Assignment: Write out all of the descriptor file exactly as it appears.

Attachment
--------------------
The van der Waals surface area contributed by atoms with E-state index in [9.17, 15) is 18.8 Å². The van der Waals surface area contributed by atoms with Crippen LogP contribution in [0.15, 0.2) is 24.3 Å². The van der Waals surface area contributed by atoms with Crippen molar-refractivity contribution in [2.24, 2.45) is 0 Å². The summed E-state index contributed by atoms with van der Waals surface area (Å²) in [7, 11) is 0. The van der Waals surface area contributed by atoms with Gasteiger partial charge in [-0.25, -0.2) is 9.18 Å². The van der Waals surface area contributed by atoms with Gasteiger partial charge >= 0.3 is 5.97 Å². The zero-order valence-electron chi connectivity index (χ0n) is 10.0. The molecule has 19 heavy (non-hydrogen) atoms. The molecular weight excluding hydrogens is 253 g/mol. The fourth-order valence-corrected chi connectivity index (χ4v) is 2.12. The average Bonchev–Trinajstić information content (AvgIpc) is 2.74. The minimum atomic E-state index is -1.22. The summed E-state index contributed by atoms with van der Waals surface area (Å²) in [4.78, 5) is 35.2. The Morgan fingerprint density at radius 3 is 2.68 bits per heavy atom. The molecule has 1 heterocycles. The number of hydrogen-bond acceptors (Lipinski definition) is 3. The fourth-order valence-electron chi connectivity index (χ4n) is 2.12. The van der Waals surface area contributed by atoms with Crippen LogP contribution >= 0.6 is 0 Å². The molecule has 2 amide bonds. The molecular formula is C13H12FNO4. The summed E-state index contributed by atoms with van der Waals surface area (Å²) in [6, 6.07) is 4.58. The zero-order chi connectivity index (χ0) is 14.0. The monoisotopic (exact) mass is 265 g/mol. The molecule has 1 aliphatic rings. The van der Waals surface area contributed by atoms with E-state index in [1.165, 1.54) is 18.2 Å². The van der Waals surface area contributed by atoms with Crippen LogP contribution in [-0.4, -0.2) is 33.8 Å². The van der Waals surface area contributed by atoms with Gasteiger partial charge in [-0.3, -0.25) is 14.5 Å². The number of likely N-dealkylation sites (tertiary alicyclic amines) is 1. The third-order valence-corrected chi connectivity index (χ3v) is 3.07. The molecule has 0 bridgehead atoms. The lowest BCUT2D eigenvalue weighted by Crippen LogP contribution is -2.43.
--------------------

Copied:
The van der Waals surface area contributed by atoms with E-state index in [9.17, 15) is 18.8 Å². The van der Waals surface area contributed by atoms with Crippen LogP contribution in [0.15, 0.2) is 24.3 Å². The van der Waals surface area contributed by atoms with Crippen molar-refractivity contribution in [2.24, 2.45) is 0 Å². The summed E-state index contributed by atoms with van der Waals surface area (Å²) in [7, 11) is 0. The van der Waals surface area contributed by atoms with Gasteiger partial charge in [-0.25, -0.2) is 9.18 Å². The van der Waals surface area contributed by atoms with Gasteiger partial charge >= 0.3 is 5.97 Å². The zero-order valence-electron chi connectivity index (χ0n) is 10.0. The molecule has 19 heavy (non-hydrogen) atoms. The molecular weight excluding hydrogens is 253 g/mol. The fourth-order valence-corrected chi connectivity index (χ4v) is 2.12. The average Bonchev–Trinajstić information content (AvgIpc) is 2.74. The minimum atomic E-state index is -1.22. The summed E-state index contributed by atoms with van der Waals surface area (Å²) in [4.78, 5) is 35.2. The Morgan fingerprint density at radius 3 is 2.68 bits per heavy atom. The molecule has 1 heterocycles. The number of hydrogen-bond acceptors (Lipinski definition) is 3. The fourth-order valence-electron chi connectivity index (χ4n) is 2.12. The van der Waals surface area contributed by atoms with Crippen LogP contribution >= 0.6 is 0 Å². The molecule has 2 amide bonds. The molecular formula is C13H12FNO4. The summed E-state index contributed by atoms with van der Waals surface area (Å²) in [6, 6.07) is 4.58. The zero-order chi connectivity index (χ0) is 14.0. The monoisotopic (exact) mass is 265 g/mol. The molecule has 1 aliphatic rings. The van der Waals surface area contributed by atoms with E-state index in [1.165, 1.54) is 18.2 Å². The van der Waals surface area contributed by atoms with Crippen LogP contribution in [-0.4, -0.2) is 33.8 Å². The van der Waals surface area contributed by atoms with Gasteiger partial charge in [-0.3, -0.25) is 14.5 Å². The number of likely N-dealkylation sites (tertiary alicyclic amines) is 1. The third-order valence-corrected chi connectivity index (χ3v) is 3.07. The molecule has 0 bridgehead atoms. The lowest BCUT2D eigenvalue weighted by Crippen LogP contribution is -2.43.